~ The people. I love the coordinators and the other volunteers and feel quite close to many of them. Even people you do not get along with well here have an intimate understanding of you and the complicated situation we live in here. This makes them like family. Also I love the children we work with and many people in the community very much. Learning about each child, understanding what makes them special, and knowing all the intricacies of their personality is a wonderful thing, and it makes it easier to help them grow and learn. Knowing all of the challenges in their little lives can be sad, but understanding the community better and the context for some of these small tragedies has been interesting and powerful.
~ Living and working with such fantastic people. Each of the volunteers who I have met has worked so hard with me and also laughed so hard, if that makes sense. Sharing these great times with these great people has been an experience that I will always treasure.
~ Working with the amazing children! Getting to know the real life in a developing country. Meeting and becoming friends with volunteers from all around the world.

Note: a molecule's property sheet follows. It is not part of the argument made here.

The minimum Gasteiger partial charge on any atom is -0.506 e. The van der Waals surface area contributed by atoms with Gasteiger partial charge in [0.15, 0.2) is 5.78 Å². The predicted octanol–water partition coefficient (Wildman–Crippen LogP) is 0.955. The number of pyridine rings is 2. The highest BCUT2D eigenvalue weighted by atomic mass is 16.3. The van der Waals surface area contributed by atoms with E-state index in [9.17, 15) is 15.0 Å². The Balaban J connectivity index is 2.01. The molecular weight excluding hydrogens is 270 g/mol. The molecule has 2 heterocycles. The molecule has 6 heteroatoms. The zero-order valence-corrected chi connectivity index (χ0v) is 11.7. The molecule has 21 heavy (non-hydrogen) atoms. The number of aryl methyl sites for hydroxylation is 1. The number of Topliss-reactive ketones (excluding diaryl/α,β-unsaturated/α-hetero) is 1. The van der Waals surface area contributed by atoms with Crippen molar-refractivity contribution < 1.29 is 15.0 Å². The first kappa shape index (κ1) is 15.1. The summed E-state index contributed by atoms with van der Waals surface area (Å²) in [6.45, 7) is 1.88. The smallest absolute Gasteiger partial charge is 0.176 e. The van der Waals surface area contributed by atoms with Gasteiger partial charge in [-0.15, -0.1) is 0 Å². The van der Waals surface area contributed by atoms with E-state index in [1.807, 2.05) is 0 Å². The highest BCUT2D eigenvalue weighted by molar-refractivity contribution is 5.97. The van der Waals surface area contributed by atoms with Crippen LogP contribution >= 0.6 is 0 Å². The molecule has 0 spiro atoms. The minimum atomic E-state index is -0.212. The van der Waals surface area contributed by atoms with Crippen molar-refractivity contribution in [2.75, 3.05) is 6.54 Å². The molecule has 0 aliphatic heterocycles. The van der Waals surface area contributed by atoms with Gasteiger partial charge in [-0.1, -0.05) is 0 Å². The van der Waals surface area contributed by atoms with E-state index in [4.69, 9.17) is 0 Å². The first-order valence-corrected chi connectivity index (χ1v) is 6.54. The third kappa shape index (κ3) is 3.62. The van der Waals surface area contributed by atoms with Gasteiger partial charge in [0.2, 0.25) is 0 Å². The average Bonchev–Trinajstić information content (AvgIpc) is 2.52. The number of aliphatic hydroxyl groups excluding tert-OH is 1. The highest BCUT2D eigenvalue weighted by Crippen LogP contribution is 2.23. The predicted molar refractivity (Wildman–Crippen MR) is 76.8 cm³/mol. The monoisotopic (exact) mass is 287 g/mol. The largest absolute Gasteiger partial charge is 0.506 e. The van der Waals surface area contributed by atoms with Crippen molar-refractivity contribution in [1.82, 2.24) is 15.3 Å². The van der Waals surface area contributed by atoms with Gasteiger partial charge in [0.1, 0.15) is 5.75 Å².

~ Getting to work with such great kids! They are so amazing and wonderful, hardworking and fun! I really can’t even imagine how much I will miss them when I go and I know I will think of them every day.
Thanks again to all of the volunteers who shared some input about their experiences!!
While El Porvenir is a very poor town just west of the small city of La Ceiba, it’s also a very beautiful and active place. The Caribbean sea is just to the North and the Pico Bonito mountains and waterfalls are just to the south.
There is a lagoon just a short walk from where the volunteers live and it is where the river runs into the sea. . . . It’s not always so quiet though! It’s a favorite place for the volunteers and the children to play and swim.
If you’d like to see what the rooftop view is of El Porvenir, check out this quick video from Charlie: http://www.youtube.com/watch?v=AbWoTASYOpo
More pix coming soon!
We did a survey of some recent volunteers and asked the question, “What is some advice that you would like us to share with upcoming volunteers? It can be essential items to bring, kinder info, travel tips, suggested weekend excursions, etc.” – - The following are some responses.
• Always clean up your mess. Leave things better than you found them.
• Go with the flow. Do not expect people to be on time or to follow a schedule!
• Clear expectations of projects to design and/or implement.
• Bring lots of books and quiet games to play at night or during the day when it is too hot.
• Communicate well about your schedule.
• Must go to Cayos Cochinos!
• Insect spray and good sandals.
• Take time to play!
• Bring some of your own supplies to do activities with the children.
• Never be negative.
• A background in spanish is very helpful. Some knowledge of the language will help you communicate effectively with the kids during the kinder.
• The children need work on letter-sound recognition activities, basic math fact activities, beginning level spanish readers.